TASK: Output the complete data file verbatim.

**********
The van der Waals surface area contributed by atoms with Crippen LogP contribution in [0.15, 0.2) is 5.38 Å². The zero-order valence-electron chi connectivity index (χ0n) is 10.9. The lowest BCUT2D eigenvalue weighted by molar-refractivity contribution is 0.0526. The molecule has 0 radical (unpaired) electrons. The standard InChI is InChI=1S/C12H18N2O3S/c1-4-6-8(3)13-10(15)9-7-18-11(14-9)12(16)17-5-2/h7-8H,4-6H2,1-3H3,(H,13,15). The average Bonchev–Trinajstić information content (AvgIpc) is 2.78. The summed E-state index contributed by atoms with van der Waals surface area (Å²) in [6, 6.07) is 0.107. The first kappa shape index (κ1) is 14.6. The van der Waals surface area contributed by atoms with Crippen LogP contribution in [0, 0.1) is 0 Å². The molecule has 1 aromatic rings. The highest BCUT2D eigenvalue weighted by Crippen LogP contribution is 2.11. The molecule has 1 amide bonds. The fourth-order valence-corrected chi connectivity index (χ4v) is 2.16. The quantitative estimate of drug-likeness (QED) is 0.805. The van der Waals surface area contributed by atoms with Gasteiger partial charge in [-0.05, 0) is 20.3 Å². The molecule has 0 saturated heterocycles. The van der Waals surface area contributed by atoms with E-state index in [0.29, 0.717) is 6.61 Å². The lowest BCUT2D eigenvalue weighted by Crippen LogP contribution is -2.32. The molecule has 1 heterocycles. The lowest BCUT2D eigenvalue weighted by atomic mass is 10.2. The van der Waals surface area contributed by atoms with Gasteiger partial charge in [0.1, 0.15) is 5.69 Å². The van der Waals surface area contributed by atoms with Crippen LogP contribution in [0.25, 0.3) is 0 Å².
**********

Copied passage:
The van der Waals surface area contributed by atoms with Crippen LogP contribution in [0.15, 0.2) is 5.38 Å². The zero-order valence-electron chi connectivity index (χ0n) is 10.9. The lowest BCUT2D eigenvalue weighted by molar-refractivity contribution is 0.0526. The molecule has 0 radical (unpaired) electrons. The standard InChI is InChI=1S/C12H18N2O3S/c1-4-6-8(3)13-10(15)9-7-18-11(14-9)12(16)17-5-2/h7-8H,4-6H2,1-3H3,(H,13,15). The average Bonchev–Trinajstić information content (AvgIpc) is 2.78. The summed E-state index contributed by atoms with van der Waals surface area (Å²) in [6, 6.07) is 0.107. The first kappa shape index (κ1) is 14.6. The van der Waals surface area contributed by atoms with Crippen LogP contribution in [0, 0.1) is 0 Å². The molecule has 1 aromatic rings. The highest BCUT2D eigenvalue weighted by Crippen LogP contribution is 2.11. The molecule has 1 amide bonds. The fourth-order valence-corrected chi connectivity index (χ4v) is 2.16. The quantitative estimate of drug-likeness (QED) is 0.805. The van der Waals surface area contributed by atoms with Gasteiger partial charge in [-0.05, 0) is 20.3 Å². The molecule has 0 saturated heterocycles. The van der Waals surface area contributed by atoms with E-state index in [0.29, 0.717) is 6.61 Å². The lowest BCUT2D eigenvalue weighted by Crippen LogP contribution is -2.32. The molecule has 1 heterocycles. The lowest BCUT2D eigenvalue weighted by atomic mass is 10.2. The van der Waals surface area contributed by atoms with Gasteiger partial charge in [0.1, 0.15) is 5.69 Å². The van der Waals surface area contributed by atoms with Crippen LogP contribution in [0.25, 0.3) is 0 Å².